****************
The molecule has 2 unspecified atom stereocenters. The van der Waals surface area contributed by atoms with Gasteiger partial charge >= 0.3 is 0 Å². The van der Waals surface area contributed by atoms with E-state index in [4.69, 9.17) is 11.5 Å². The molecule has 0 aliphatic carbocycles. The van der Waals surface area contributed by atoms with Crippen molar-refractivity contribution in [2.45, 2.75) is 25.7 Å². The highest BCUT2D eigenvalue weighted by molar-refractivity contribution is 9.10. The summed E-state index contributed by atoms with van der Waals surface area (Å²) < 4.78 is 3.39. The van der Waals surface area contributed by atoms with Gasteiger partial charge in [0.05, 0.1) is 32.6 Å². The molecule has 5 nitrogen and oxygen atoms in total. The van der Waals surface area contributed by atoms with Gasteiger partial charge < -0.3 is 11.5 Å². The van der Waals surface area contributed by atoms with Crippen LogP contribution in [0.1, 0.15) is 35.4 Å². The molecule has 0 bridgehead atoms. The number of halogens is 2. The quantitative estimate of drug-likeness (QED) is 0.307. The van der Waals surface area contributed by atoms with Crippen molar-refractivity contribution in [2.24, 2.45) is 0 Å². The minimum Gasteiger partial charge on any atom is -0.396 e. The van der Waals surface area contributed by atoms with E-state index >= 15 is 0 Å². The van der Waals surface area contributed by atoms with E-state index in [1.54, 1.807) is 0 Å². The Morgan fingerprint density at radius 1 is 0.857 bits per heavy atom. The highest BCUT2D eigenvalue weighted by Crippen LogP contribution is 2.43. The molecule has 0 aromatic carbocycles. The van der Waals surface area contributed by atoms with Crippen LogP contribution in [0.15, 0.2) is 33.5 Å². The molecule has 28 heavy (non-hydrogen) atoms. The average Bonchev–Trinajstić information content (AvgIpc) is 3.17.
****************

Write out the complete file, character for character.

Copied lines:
The molecule has 2 unspecified atom stereocenters. The van der Waals surface area contributed by atoms with Gasteiger partial charge >= 0.3 is 0 Å². The van der Waals surface area contributed by atoms with E-state index in [4.69, 9.17) is 11.5 Å². The molecule has 0 aliphatic carbocycles. The van der Waals surface area contributed by atoms with Crippen molar-refractivity contribution in [2.45, 2.75) is 25.7 Å². The highest BCUT2D eigenvalue weighted by molar-refractivity contribution is 9.10. The summed E-state index contributed by atoms with van der Waals surface area (Å²) < 4.78 is 3.39. The van der Waals surface area contributed by atoms with Gasteiger partial charge in [0.05, 0.1) is 32.6 Å². The molecule has 5 nitrogen and oxygen atoms in total. The van der Waals surface area contributed by atoms with Gasteiger partial charge < -0.3 is 11.5 Å². The van der Waals surface area contributed by atoms with Crippen LogP contribution in [0.1, 0.15) is 35.4 Å². The molecule has 0 bridgehead atoms. The number of halogens is 2. The quantitative estimate of drug-likeness (QED) is 0.307. The van der Waals surface area contributed by atoms with Crippen molar-refractivity contribution in [2.24, 2.45) is 0 Å². The minimum Gasteiger partial charge on any atom is -0.396 e. The van der Waals surface area contributed by atoms with E-state index >= 15 is 0 Å². The van der Waals surface area contributed by atoms with E-state index in [1.54, 1.807) is 0 Å². The Morgan fingerprint density at radius 1 is 0.857 bits per heavy atom. The highest BCUT2D eigenvalue weighted by Crippen LogP contribution is 2.43. The molecule has 0 aromatic carbocycles. The van der Waals surface area contributed by atoms with Crippen LogP contribution in [0.15, 0.2) is 33.5 Å². The molecule has 28 heavy (non-hydrogen) atoms. The average Bonchev–Trinajstić information content (AvgIpc) is 3.17.